The Susskinds are only too aware of the irony that given the built-in obsolescence of almost all the content of their work, that they have actually chosen to address these issues – in a book. But Richard believes the academic opinion-formers whom they are trying to influence will still seek out a book as their point of reference — although the Susskinds don’t rule out follow-ups in animated films or videos.
“It reflects the learning and reading habits of the constituency we are addressing,” they explain.
In fact, as both father and son acknowledge, the book’s title is slightly misleading. For what they are writing about is not so much the future of the professions, as the future of the human professionals within the professions.
Technology, the Susskinds say, will change radically the way in which law or medicine or accountancy is carried out, and they offer numerous examples of advances in each field.
Tellingly, even though there are passages devoted to the clergy, the one group which the Susskinds acknowledge is exempt from so many of these developments is the Orthodox rabbinate – since they will not enact technology designed to improve their “product” on Shabbat or holidays.
Overall they are concerned that critics are not getting their bigger message, and say, acknowledging that this is slightly disparaging, that some such critics are suffering from “technological myopia.”
“Just because someone has tried, for example, an online learning program and not found it very good,” says Richard, “doesn’t mean that there won’t be other developments down the line which will be better.”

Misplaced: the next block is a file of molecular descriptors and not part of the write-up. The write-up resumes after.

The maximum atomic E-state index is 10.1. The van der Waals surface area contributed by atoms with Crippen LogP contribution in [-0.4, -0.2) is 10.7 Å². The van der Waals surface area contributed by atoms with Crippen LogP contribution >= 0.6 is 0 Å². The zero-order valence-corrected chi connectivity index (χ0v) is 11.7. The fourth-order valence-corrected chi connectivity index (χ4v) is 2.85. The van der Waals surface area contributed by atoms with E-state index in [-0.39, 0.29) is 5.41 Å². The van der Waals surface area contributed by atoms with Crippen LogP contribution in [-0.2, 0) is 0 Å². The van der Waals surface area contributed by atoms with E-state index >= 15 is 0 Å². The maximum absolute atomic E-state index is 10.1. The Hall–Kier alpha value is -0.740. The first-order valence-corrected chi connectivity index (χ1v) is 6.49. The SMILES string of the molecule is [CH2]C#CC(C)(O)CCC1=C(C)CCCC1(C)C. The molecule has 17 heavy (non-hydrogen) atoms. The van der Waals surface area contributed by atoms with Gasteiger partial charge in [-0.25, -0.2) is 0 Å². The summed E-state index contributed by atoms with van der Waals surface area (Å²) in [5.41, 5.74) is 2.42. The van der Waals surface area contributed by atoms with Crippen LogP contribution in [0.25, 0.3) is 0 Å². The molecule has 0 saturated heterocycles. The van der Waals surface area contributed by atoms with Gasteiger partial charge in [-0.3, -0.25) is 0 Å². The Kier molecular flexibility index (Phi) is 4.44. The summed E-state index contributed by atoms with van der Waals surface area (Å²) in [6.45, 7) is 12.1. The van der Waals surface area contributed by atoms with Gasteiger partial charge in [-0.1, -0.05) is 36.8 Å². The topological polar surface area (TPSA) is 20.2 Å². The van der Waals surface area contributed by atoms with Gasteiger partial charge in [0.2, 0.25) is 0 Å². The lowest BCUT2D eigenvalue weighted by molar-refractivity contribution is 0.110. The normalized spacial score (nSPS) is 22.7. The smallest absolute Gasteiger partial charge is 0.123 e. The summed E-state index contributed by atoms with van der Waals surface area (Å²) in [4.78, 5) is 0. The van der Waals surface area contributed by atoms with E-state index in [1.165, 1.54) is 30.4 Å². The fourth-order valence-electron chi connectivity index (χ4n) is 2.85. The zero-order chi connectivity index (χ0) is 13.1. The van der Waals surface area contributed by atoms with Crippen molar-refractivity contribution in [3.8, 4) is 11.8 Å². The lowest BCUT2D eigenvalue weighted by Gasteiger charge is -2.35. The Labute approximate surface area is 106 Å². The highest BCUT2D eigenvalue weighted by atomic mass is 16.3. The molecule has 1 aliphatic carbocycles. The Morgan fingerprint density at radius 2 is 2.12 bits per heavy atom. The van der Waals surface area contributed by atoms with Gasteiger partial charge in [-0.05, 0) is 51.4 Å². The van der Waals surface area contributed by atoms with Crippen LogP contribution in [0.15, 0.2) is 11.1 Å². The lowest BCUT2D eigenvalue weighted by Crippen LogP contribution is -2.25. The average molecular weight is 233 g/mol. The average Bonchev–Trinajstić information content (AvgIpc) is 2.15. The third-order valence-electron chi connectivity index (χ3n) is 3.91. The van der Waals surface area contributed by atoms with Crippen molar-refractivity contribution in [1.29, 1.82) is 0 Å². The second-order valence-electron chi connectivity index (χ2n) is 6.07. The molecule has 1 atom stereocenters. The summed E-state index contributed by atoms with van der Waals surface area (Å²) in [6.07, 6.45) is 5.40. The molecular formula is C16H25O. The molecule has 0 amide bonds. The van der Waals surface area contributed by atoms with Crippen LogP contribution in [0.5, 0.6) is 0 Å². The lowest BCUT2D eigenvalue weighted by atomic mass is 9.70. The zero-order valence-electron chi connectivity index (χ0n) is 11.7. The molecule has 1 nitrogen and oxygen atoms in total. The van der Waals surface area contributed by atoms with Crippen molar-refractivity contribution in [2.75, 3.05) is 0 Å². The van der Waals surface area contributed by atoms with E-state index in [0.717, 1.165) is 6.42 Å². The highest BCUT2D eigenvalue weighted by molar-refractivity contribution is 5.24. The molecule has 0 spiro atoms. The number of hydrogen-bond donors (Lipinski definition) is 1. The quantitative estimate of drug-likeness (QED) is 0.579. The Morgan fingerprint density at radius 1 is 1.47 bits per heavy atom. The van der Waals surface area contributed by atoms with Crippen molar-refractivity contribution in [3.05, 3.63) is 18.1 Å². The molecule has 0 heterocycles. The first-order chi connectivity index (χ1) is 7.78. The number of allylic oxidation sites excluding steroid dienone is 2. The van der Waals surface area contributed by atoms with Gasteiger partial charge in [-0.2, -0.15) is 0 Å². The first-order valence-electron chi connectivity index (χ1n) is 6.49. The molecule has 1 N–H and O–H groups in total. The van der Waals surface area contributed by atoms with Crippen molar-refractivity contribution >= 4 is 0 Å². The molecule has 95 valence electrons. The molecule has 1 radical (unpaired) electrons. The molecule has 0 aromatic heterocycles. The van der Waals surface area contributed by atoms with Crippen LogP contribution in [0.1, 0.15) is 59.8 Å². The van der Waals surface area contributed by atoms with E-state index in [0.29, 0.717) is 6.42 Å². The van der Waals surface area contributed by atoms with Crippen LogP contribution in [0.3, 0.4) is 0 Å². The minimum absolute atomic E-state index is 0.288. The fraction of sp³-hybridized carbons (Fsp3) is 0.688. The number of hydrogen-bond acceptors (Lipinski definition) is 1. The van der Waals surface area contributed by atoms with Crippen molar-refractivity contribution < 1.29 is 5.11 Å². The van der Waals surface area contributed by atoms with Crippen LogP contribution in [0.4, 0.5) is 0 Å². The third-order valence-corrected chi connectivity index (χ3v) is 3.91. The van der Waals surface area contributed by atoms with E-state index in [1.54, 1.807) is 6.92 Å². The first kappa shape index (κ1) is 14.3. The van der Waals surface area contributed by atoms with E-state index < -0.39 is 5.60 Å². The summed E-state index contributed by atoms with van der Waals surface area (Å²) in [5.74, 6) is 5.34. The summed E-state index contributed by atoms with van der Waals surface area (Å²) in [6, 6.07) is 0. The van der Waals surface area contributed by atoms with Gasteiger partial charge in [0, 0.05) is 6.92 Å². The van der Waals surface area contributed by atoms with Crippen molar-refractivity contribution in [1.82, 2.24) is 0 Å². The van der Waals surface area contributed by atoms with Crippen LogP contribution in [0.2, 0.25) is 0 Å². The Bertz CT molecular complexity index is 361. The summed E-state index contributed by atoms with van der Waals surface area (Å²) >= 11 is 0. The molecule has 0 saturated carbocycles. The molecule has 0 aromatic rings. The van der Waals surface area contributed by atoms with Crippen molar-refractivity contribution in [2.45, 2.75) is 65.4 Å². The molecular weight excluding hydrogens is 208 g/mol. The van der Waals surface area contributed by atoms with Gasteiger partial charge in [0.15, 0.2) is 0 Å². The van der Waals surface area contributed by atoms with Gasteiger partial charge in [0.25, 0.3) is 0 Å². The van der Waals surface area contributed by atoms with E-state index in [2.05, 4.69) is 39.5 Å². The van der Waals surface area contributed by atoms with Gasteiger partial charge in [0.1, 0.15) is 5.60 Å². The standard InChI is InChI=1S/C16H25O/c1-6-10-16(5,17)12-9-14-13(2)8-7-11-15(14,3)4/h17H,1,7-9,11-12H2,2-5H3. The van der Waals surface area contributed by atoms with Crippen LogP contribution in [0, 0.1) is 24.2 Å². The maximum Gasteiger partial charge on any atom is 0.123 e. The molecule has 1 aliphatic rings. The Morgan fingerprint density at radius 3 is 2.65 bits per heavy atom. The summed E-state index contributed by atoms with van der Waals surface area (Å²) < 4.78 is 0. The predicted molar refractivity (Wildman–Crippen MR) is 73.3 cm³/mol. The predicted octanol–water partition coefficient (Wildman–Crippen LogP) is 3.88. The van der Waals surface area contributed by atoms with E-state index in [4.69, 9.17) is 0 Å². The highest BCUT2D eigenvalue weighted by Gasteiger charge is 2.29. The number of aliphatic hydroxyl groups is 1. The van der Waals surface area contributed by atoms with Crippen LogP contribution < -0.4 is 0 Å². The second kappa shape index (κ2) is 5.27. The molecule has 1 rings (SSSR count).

I raise a story which appeared on the morning of our interview, about a woman in France who has developed a machine allowing domestic consumers to re-create haute cuisine meals in their homes, in much the same way as Nespresso machines, referred to by the Susskinds in their book, allow the user to produce the perfect cup of coffee, time after time.
“The real issue,” says Daniel, “is not about repetition but affordable access. Technology will allow you to consult a medical program or an accountancy program for significantly less than if you want to see the top doctor or accountant. It’s perhaps not whether the meal or the coffee is good enough, but whether the law or the architecture is good enough.”
Interestingly, many of the objections to the computerisation of society are to do with a loss of the personal contact. But Daniel points to a different kind of engagement, specifically due to technology: “Fifteen years ago a patient would go and see a doctor and say, what’s wrong with me? Now the patient goes and says, ‘Doctor, I think there’s three things wrong with me, which of them is it?’ Previously, people just delegated to the professionals.”
Nevertheless, the Susskinds acknowledge, there are question marks over whether a machine can make a decision on when or whether to turn off a life-support system, or if a machine can make a delicate judgment in law.
Anyone who is at the leading edge of their profession is more likely to be hungry for progress, say the Susskinds. “Very few of those kind of people will say ‘job done’ in terms of tech advance.”
But, though Daniel, as the economist of the pair, says much of what they are writing about is advances designed to make modern life affordable by using technology rather than human experts, they both have at the forefront of their minds the moral issues of use of robots and computers.
“Often,” they say, “it’s not whether a machine can do something. It’s whether it should.”
There will still, say the Susskinds, be some things that a machine cannot do, primarily in the creative fields. But their mantra, they say, is that of computer scientist Alan Kay: “The best way to predict the future is to invent it.”